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Blown Inverter (Mecer IVR-1200LBKS 1200VA + Mecer LiFePO4 200AH)


The_Scrutineer
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 Inverter link https://www.comx-computers.co.za/IVR-1200LBKS-specifications-126908.htm

Battery link https://www.communica.co.za/products/batt-12-8v200-li-mcr

 

The short version of this story is 2 year old inverter switched from a single 120AH AGM a single LiFePO4 and the inverter went bang bang and tripped the DV within 10 hours. 

I have 2 questions:
1. Why?
2. Any suggestions on a replacement inverter? This Mecer https://mhn.co.za/shop/mecer-1200va-1000w-12v-w-mppt-inverter/ has "lithium" in the manual https://mhn.co.za/wp-content/uploads/2021/01/Mecer-IVR-1200-2400-MPPTinverter-only.pdf compared to 90% of inverter manuals which dont say anything specfic about lithium.

=========================

The Details
- Mercer IVR-1200 purchased together with a SoSolar 120AH battery in Jan 2019. 
- Setup was Mains plug into Ellies surge protector into the inverter. Load usually 150W flatscreen plus 180W laptop plus sundry (cellphone charger, LTE modem etc).   
- Run time went from 2 hours to less than 30 minutes and the decision was to upgrade to more AH. Initial choice was an AGM but the higher cycle life of a Lithium battery was too tempting to pass on.

Given the heat/fire issues with the LiFE battery I was super paranoid about it catching fire.

- Hooked up the LiFe battery.
- No issues (as in the various components were tested for heating via touch ie cables, battery terminals, the sides and top of the battery).
- Charged it up. No issues
- Switched off mains to test discharge and duration. After 4 hours the inverter was indicating remaining charge as somewhere above 75%. 
- Switched mains back on. Battery recharged in about 1 1/2 hours. Happy days. 

- Roughly 30 minutes after recharging completed, there was a bang and the plug phase tripped on the DV board.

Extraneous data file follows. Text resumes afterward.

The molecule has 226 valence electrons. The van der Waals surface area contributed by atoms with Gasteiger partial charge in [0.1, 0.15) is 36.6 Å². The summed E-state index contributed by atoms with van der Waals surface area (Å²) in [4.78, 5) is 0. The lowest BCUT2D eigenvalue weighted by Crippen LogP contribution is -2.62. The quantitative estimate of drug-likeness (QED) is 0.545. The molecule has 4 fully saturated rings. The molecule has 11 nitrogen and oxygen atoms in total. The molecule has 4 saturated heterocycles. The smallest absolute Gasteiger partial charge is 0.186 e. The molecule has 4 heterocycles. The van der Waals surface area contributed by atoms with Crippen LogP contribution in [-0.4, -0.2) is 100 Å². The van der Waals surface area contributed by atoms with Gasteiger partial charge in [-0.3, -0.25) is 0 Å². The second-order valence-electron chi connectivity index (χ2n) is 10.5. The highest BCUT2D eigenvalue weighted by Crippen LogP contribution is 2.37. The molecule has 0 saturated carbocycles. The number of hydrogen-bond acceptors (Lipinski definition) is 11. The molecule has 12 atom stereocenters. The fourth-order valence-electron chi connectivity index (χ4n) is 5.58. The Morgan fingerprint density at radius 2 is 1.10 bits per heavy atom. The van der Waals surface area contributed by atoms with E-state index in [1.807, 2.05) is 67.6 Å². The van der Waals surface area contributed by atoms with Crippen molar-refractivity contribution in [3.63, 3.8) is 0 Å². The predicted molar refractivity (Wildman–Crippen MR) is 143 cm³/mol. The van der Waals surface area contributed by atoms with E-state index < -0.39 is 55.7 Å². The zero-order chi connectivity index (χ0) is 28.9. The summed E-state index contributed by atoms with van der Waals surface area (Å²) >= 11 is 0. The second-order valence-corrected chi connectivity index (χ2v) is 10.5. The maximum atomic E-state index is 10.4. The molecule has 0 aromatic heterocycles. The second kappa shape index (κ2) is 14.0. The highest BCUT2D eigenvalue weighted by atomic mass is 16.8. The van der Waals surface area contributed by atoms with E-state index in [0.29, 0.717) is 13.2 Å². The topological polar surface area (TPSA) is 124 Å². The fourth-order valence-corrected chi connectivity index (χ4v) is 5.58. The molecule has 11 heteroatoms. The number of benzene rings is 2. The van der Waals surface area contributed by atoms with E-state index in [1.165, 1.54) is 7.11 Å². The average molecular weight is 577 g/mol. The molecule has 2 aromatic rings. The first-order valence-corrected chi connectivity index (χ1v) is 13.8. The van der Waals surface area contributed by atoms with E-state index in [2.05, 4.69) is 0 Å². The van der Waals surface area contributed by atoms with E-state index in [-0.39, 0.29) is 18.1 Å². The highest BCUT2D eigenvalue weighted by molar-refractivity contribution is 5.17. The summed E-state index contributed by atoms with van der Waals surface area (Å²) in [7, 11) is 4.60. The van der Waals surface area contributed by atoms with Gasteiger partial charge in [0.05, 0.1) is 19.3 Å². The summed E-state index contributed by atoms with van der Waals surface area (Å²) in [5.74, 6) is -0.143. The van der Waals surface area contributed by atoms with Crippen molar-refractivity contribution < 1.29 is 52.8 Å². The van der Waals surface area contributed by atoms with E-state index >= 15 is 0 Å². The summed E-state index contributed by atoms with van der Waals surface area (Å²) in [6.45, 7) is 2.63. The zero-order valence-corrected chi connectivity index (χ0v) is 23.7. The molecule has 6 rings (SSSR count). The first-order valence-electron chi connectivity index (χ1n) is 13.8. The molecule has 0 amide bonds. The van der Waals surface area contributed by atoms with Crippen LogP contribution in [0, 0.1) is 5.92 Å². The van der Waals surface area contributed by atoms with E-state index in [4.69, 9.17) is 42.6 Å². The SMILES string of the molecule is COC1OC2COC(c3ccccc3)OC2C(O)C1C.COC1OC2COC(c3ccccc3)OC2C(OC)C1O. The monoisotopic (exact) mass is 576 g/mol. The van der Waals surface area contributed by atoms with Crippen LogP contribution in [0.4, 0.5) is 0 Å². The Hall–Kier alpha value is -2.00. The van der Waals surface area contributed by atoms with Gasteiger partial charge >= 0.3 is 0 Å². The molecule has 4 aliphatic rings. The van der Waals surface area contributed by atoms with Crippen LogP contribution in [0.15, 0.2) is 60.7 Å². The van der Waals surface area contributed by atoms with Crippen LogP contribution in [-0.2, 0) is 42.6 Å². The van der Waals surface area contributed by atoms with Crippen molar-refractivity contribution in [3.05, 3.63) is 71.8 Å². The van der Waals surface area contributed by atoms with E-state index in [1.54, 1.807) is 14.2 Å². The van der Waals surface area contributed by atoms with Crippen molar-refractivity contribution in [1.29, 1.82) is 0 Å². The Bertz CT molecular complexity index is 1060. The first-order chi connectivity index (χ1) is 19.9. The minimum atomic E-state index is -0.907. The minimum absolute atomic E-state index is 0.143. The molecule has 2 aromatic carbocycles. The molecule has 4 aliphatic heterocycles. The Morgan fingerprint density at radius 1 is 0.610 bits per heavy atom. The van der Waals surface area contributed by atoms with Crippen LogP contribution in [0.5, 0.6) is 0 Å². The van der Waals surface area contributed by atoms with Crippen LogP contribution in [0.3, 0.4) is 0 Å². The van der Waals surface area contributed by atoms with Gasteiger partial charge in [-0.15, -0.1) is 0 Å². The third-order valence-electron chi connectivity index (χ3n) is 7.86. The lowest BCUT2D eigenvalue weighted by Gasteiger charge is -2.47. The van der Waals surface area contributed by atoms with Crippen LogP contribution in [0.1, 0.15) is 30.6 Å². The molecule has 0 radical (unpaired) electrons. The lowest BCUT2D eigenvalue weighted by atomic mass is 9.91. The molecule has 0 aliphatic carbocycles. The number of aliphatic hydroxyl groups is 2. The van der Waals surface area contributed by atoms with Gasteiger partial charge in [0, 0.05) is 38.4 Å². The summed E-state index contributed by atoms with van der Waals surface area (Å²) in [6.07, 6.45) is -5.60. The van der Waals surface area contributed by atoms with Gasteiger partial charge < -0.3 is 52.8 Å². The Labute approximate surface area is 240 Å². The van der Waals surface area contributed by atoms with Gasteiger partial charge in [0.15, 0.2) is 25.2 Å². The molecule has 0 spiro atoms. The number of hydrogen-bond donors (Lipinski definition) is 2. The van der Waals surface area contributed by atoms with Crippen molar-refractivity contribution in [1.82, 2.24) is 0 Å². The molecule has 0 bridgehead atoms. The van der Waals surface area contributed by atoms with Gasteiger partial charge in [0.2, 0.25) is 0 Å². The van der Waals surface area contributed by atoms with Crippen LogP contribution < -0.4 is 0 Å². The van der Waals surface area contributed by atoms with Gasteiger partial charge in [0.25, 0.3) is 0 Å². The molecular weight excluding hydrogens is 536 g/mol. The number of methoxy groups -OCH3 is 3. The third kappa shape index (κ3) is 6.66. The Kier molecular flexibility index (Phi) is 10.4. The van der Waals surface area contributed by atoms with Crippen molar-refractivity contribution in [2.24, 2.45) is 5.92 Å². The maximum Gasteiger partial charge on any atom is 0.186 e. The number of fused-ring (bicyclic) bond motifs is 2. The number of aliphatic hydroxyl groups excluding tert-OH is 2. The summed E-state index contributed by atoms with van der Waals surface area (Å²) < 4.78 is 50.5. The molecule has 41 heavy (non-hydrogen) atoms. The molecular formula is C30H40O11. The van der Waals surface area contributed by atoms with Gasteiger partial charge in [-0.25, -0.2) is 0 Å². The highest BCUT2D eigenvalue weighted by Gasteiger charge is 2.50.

- On return and inspection there was a burning smell in the room.
- Checked the battery, cable, terminals, 240V AC running into and away from the inverter.
- Everything in order.
- Eventually touched the top of the inverter. It was very warm. Sniff sniff at fan exit vent. Very strong burning smell.  

- Reconnected the inverter to mains and switched on. No drama. Plug phase on DV board trips.
- Conclusion? RIP inverter

- No idea if the battery was affected as I do not have a tester (or 2 wires and a 12V lightbulb)

Worth noting that 
- despite the inverter having a variety of alarms, none of them triggered
- the surge protector on the mains didn't blow and is working
- nothing on the load side of the inverter blew (flat screen TV, laptop, hard drive, cellphone chargers etc)
- The battery comes with screw in bolts and washers.  The washers were placed between the cable lug and the bolt and not between the cable lugs and the battery terminals

 

Other Details
There is some "minor" stuff including:

The inverter is supplied with cables. The lugs on the cables are asymmetrical so I think its M5 for the inverter end and M8 for the battery end. This was not noticed until yesterday when the battery bolt was too big for the lug on the live terminal.  I elected to get around this by screwing on the bolt and using the washer and battery terminal to grip the cable lug on the assumption that any issues with flow of current would result in heating.
Later on when measuring the lugs and bolts to order a replacement cable I noticed the lug on the negative terminal was big enough for the bolt and then realised its small lugs for the inverter and big lugs for the battery.  I switched everything around, reconnected and later everything went bang bang.

Washers. For reasons I dont recall and possibly ignorance on purchase I placed the washers on the inverter end of the cable between the lug and the terminal.  This is incorrect but doesn't seem to have been a problem.  When switching around the battery cables yesterday, I switched the order to bolt, washer, lug, inverter.

Cable connection from inverter to battery  was both cables running down from the inverter. After swapping around the lugs for the live cable I switched to have both cables running up, over and down to the battery